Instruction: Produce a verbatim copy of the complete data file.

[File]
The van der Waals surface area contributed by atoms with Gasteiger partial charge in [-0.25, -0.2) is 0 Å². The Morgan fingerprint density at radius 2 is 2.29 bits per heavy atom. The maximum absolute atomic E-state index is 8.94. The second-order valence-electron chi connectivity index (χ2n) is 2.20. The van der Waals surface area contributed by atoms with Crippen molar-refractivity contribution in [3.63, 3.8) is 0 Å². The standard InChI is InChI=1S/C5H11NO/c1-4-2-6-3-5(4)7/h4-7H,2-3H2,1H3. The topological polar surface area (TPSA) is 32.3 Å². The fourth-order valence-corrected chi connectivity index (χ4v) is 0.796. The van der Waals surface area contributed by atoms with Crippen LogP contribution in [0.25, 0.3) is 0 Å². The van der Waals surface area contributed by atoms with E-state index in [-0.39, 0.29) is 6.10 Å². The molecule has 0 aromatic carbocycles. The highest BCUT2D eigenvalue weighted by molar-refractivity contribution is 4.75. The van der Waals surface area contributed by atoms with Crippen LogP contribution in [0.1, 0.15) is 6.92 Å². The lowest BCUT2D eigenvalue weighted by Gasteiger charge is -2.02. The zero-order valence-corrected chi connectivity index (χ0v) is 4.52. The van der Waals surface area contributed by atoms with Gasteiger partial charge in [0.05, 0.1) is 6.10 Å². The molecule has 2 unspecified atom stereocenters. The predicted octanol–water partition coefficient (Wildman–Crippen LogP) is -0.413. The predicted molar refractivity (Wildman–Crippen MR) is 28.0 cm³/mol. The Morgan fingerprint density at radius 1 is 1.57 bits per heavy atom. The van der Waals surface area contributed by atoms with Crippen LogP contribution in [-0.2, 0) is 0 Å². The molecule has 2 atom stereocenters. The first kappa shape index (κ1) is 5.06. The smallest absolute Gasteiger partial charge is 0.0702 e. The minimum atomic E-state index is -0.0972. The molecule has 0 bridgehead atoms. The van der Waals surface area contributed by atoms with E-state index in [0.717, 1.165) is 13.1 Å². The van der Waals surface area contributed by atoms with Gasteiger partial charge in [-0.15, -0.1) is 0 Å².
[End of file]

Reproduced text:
The van der Waals surface area contributed by atoms with Gasteiger partial charge in [-0.25, -0.2) is 0 Å². The Morgan fingerprint density at radius 2 is 2.29 bits per heavy atom. The maximum absolute atomic E-state index is 8.94. The second-order valence-electron chi connectivity index (χ2n) is 2.20. The van der Waals surface area contributed by atoms with Crippen molar-refractivity contribution in [3.63, 3.8) is 0 Å². The standard InChI is InChI=1S/C5H11NO/c1-4-2-6-3-5(4)7/h4-7H,2-3H2,1H3. The topological polar surface area (TPSA) is 32.3 Å². The fourth-order valence-corrected chi connectivity index (χ4v) is 0.796. The van der Waals surface area contributed by atoms with Crippen LogP contribution in [0.25, 0.3) is 0 Å². The van der Waals surface area contributed by atoms with E-state index in [-0.39, 0.29) is 6.10 Å². The molecule has 0 aromatic carbocycles. The highest BCUT2D eigenvalue weighted by molar-refractivity contribution is 4.75. The van der Waals surface area contributed by atoms with Crippen LogP contribution in [0.1, 0.15) is 6.92 Å². The lowest BCUT2D eigenvalue weighted by Gasteiger charge is -2.02. The zero-order valence-corrected chi connectivity index (χ0v) is 4.52. The van der Waals surface area contributed by atoms with Gasteiger partial charge in [0.05, 0.1) is 6.10 Å². The molecule has 2 unspecified atom stereocenters. The predicted octanol–water partition coefficient (Wildman–Crippen LogP) is -0.413. The predicted molar refractivity (Wildman–Crippen MR) is 28.0 cm³/mol. The Morgan fingerprint density at radius 1 is 1.57 bits per heavy atom. The van der Waals surface area contributed by atoms with Crippen LogP contribution in [-0.2, 0) is 0 Å². The molecule has 2 atom stereocenters. The first kappa shape index (κ1) is 5.06. The smallest absolute Gasteiger partial charge is 0.0702 e. The minimum atomic E-state index is -0.0972. The molecule has 0 bridgehead atoms. The van der Waals surface area contributed by atoms with E-state index in [0.717, 1.165) is 13.1 Å². The van der Waals surface area contributed by atoms with Gasteiger partial charge in [-0.15, -0.1) is 0 Å².